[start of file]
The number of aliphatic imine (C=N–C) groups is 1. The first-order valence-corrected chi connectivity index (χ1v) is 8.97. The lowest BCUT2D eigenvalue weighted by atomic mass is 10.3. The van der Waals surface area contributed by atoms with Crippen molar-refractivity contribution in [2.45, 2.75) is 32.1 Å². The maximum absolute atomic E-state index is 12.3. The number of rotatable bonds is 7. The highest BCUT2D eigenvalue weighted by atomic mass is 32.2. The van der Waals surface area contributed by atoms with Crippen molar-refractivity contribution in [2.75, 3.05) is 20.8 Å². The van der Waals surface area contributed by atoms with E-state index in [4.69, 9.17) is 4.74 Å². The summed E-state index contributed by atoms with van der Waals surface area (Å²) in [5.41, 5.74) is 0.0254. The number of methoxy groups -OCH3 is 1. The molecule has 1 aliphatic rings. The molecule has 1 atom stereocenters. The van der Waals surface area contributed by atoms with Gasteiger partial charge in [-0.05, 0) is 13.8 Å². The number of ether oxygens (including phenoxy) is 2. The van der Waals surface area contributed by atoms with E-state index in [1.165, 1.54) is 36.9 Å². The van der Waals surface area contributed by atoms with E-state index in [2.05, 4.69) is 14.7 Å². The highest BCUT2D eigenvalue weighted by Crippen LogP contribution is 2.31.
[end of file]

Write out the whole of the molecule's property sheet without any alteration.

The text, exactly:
The number of aliphatic imine (C=N–C) groups is 1. The first-order valence-corrected chi connectivity index (χ1v) is 8.97. The lowest BCUT2D eigenvalue weighted by atomic mass is 10.3. The van der Waals surface area contributed by atoms with Crippen molar-refractivity contribution in [2.45, 2.75) is 32.1 Å². The maximum absolute atomic E-state index is 12.3. The number of rotatable bonds is 7. The highest BCUT2D eigenvalue weighted by atomic mass is 32.2. The van der Waals surface area contributed by atoms with Crippen molar-refractivity contribution in [2.75, 3.05) is 20.8 Å². The van der Waals surface area contributed by atoms with E-state index in [4.69, 9.17) is 4.74 Å². The summed E-state index contributed by atoms with van der Waals surface area (Å²) in [5.41, 5.74) is 0.0254. The number of methoxy groups -OCH3 is 1. The molecule has 1 aliphatic rings. The molecule has 1 atom stereocenters. The van der Waals surface area contributed by atoms with Gasteiger partial charge in [-0.05, 0) is 13.8 Å². The number of ether oxygens (including phenoxy) is 2. The van der Waals surface area contributed by atoms with E-state index in [1.165, 1.54) is 36.9 Å². The van der Waals surface area contributed by atoms with E-state index in [2.05, 4.69) is 14.7 Å². The highest BCUT2D eigenvalue weighted by Crippen LogP contribution is 2.31.